Some 40 Mozambican government officials are attending a workshop funded by the African Development Bank (AfDB) aimed at improving their capacity to negotiate contracts and public-private partnerships in the areas of mining and natural gas, APA learnt on Tuesday.
According to private television station STv, the five-day workshop began on Monday and is intended to improve skills in negotiating contracts for mining and gas distribution.
The government personnel are drawn from the finance, public works and mineral resource sectors.
The workshop is due to a request made by the Mozambican government to the African Legal Support Facility, an AfDB arm that provides technical and legal assistance to African countries in questions arising from complex transactions.
AfDB senior transport engineer Joao Mabombo said the bank is investing in the Mozambican mining sector because this is an area where the country has made great advances in recent years.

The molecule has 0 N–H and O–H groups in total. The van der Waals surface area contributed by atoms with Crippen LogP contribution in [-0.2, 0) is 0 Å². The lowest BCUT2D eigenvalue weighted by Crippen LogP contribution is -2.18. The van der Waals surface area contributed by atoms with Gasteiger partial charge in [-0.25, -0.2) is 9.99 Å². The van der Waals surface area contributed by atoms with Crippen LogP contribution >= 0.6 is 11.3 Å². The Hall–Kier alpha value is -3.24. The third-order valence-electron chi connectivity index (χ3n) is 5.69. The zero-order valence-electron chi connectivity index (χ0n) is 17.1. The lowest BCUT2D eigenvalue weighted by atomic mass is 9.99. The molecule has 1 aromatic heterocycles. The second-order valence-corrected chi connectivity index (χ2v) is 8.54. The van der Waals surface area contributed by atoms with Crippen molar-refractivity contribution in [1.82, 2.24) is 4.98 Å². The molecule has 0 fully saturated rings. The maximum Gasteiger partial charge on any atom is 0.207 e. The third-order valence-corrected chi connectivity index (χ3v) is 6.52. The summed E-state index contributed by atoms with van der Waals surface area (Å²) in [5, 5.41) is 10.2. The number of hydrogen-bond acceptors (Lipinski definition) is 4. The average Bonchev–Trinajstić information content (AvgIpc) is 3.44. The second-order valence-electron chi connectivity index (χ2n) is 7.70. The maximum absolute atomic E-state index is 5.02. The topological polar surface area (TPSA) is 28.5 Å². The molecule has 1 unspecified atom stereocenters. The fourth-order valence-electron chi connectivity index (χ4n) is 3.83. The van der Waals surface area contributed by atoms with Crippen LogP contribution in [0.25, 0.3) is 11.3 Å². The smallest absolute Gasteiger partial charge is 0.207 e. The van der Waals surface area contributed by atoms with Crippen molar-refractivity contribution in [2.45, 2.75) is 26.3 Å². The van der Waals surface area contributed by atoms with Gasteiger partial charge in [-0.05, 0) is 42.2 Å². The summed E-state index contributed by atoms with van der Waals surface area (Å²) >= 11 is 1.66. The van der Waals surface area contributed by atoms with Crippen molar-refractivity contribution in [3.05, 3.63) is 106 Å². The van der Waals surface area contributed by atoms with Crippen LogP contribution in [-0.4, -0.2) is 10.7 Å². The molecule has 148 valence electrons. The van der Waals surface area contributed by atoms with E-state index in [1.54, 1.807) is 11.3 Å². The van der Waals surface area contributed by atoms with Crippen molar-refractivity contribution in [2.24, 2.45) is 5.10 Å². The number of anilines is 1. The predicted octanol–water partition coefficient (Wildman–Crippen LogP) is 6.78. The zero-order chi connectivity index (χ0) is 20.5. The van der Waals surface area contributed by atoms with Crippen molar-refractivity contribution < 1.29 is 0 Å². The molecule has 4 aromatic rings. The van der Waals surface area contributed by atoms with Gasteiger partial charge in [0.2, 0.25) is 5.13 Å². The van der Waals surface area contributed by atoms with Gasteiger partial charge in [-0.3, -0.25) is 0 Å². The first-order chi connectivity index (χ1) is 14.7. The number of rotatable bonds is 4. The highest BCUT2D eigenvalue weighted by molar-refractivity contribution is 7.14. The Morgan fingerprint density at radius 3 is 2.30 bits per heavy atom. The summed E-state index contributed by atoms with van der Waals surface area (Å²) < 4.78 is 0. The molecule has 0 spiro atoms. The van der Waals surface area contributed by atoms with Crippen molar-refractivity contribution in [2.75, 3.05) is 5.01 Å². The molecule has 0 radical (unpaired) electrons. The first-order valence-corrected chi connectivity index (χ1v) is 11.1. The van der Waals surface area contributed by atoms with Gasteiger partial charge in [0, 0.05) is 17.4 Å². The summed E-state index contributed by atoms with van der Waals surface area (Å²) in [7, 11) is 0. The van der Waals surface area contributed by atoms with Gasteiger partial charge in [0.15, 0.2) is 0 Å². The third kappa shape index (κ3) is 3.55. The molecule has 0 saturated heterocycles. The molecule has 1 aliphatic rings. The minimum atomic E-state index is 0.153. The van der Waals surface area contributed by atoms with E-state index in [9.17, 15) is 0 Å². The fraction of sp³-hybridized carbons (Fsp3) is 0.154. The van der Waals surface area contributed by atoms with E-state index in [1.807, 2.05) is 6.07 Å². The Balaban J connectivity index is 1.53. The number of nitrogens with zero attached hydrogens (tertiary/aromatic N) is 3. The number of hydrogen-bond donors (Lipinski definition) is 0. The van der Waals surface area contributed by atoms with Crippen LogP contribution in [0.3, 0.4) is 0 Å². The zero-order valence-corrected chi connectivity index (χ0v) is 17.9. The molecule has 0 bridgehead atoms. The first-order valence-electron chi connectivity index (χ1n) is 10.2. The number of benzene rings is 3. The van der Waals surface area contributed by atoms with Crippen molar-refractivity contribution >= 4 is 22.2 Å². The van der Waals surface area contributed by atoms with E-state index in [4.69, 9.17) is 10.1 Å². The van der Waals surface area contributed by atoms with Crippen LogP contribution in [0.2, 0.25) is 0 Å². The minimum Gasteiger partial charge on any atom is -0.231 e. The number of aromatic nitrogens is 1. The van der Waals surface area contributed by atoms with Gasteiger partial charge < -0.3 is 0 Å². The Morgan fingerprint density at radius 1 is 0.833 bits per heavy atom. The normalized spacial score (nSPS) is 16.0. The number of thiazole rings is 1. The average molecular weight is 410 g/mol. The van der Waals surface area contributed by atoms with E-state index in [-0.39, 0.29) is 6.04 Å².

But, according to the official, despite those advances, Mozambique still faces severe weaknesses, including a shortage of staff with the skills required to negotiate contracts with multinational mining and hydrocarbon companies.
“There are major multinational companies who come to the country and negotiate with the government and sign contracts, and these are highly specialised areas and we don’t yet have the cadres who are capable of negotiating on a footing of equality with counterparts who represent these multinationals,” Mabombo said.
National treasury director in Mozambique’s Ministry of Economy and Finance, Adriano Ubisse said the training was expected to ensure that best international practice is followed in contracts with large foreign companies.
Mozambique has some 85 trillion cubic feet of gas reserves, enough to supply Germany, Britain, France and Italy for nearly two decades.
But the southern African nation faces a shortage of trained oil and gas workers leading to slowing development of new fields following a series of major discoveries and may force the government to relax rules requiring companies to employ local people.
Mozambique is now investing in programmes to train skilled oil and gas workers, but they are hampered by weak education systems and the high costs involved.
Source: Journal du Cameroun